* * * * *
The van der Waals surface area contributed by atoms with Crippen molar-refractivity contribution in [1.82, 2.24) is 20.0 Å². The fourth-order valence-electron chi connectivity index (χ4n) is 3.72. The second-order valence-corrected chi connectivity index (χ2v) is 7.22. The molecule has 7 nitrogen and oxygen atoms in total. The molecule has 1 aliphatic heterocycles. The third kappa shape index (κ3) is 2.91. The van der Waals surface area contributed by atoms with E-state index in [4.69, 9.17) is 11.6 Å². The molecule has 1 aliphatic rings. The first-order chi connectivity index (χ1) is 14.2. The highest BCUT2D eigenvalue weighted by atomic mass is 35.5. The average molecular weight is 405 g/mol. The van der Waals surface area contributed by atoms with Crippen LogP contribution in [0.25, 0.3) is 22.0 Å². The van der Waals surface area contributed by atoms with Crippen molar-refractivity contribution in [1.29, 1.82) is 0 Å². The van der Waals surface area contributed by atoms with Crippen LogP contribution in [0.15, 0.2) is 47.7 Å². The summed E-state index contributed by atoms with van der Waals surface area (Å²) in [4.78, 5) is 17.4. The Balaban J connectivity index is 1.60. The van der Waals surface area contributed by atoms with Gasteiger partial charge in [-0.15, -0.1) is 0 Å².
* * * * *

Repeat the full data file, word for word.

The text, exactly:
The van der Waals surface area contributed by atoms with Crippen molar-refractivity contribution in [1.82, 2.24) is 20.0 Å². The fourth-order valence-electron chi connectivity index (χ4n) is 3.72. The second-order valence-corrected chi connectivity index (χ2v) is 7.22. The molecule has 7 nitrogen and oxygen atoms in total. The molecule has 1 aliphatic heterocycles. The third kappa shape index (κ3) is 2.91. The van der Waals surface area contributed by atoms with E-state index in [4.69, 9.17) is 11.6 Å². The molecule has 1 aliphatic rings. The first-order chi connectivity index (χ1) is 14.2. The highest BCUT2D eigenvalue weighted by atomic mass is 35.5. The average molecular weight is 405 g/mol. The van der Waals surface area contributed by atoms with Crippen LogP contribution in [0.25, 0.3) is 22.0 Å². The van der Waals surface area contributed by atoms with Crippen molar-refractivity contribution in [1.29, 1.82) is 0 Å². The van der Waals surface area contributed by atoms with Crippen LogP contribution in [0.15, 0.2) is 47.7 Å². The summed E-state index contributed by atoms with van der Waals surface area (Å²) in [4.78, 5) is 17.4. The Balaban J connectivity index is 1.60. The van der Waals surface area contributed by atoms with Gasteiger partial charge in [-0.15, -0.1) is 0 Å².